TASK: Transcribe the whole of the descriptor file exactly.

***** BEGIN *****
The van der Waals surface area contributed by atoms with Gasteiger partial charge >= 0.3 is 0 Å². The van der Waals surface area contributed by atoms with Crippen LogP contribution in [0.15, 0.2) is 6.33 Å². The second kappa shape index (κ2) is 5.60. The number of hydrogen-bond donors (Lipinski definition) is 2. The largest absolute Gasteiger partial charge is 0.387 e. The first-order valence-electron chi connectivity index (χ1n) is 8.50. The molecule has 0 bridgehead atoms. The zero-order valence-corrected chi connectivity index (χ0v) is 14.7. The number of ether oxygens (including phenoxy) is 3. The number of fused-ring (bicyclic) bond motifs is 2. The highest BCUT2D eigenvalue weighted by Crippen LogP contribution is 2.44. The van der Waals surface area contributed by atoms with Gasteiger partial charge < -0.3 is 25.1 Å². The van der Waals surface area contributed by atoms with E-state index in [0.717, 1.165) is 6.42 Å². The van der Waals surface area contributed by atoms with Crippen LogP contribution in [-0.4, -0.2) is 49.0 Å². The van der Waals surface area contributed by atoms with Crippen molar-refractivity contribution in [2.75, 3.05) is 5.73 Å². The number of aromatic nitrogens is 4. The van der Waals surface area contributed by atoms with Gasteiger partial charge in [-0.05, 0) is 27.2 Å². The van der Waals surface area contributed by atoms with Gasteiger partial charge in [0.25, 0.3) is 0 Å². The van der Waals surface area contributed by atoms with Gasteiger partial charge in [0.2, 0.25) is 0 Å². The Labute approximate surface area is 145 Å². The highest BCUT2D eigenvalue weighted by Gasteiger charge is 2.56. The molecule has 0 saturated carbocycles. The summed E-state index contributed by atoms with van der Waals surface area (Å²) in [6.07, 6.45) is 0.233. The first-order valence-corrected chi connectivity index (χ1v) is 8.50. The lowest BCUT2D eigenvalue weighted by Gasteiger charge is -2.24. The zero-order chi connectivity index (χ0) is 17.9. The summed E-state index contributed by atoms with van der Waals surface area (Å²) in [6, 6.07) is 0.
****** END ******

The van der Waals surface area contributed by atoms with Gasteiger partial charge >= 0.3 is 0 Å². The van der Waals surface area contributed by atoms with Crippen LogP contribution in [0.15, 0.2) is 6.33 Å². The second kappa shape index (κ2) is 5.60. The number of hydrogen-bond donors (Lipinski definition) is 2. The largest absolute Gasteiger partial charge is 0.387 e. The first-order valence-electron chi connectivity index (χ1n) is 8.50. The molecule has 0 bridgehead atoms. The zero-order valence-corrected chi connectivity index (χ0v) is 14.7. The number of ether oxygens (including phenoxy) is 3. The number of fused-ring (bicyclic) bond motifs is 2. The highest BCUT2D eigenvalue weighted by Crippen LogP contribution is 2.44. The van der Waals surface area contributed by atoms with Gasteiger partial charge < -0.3 is 25.1 Å². The van der Waals surface area contributed by atoms with E-state index in [0.717, 1.165) is 6.42 Å². The van der Waals surface area contributed by atoms with Crippen LogP contribution in [-0.4, -0.2) is 49.0 Å². The van der Waals surface area contributed by atoms with Crippen molar-refractivity contribution in [2.75, 3.05) is 5.73 Å². The number of aromatic nitrogens is 4. The van der Waals surface area contributed by atoms with Gasteiger partial charge in [-0.05, 0) is 27.2 Å². The van der Waals surface area contributed by atoms with Gasteiger partial charge in [0.25, 0.3) is 0 Å². The van der Waals surface area contributed by atoms with Gasteiger partial charge in [0.2, 0.25) is 0 Å². The Labute approximate surface area is 145 Å². The highest BCUT2D eigenvalue weighted by Gasteiger charge is 2.56. The molecule has 0 saturated carbocycles. The summed E-state index contributed by atoms with van der Waals surface area (Å²) in [6.07, 6.45) is 0.233. The first-order valence-corrected chi connectivity index (χ1v) is 8.50. The lowest BCUT2D eigenvalue weighted by Gasteiger charge is -2.24. The zero-order chi connectivity index (χ0) is 17.9. The summed E-state index contributed by atoms with van der Waals surface area (Å²) in [6, 6.07) is 0.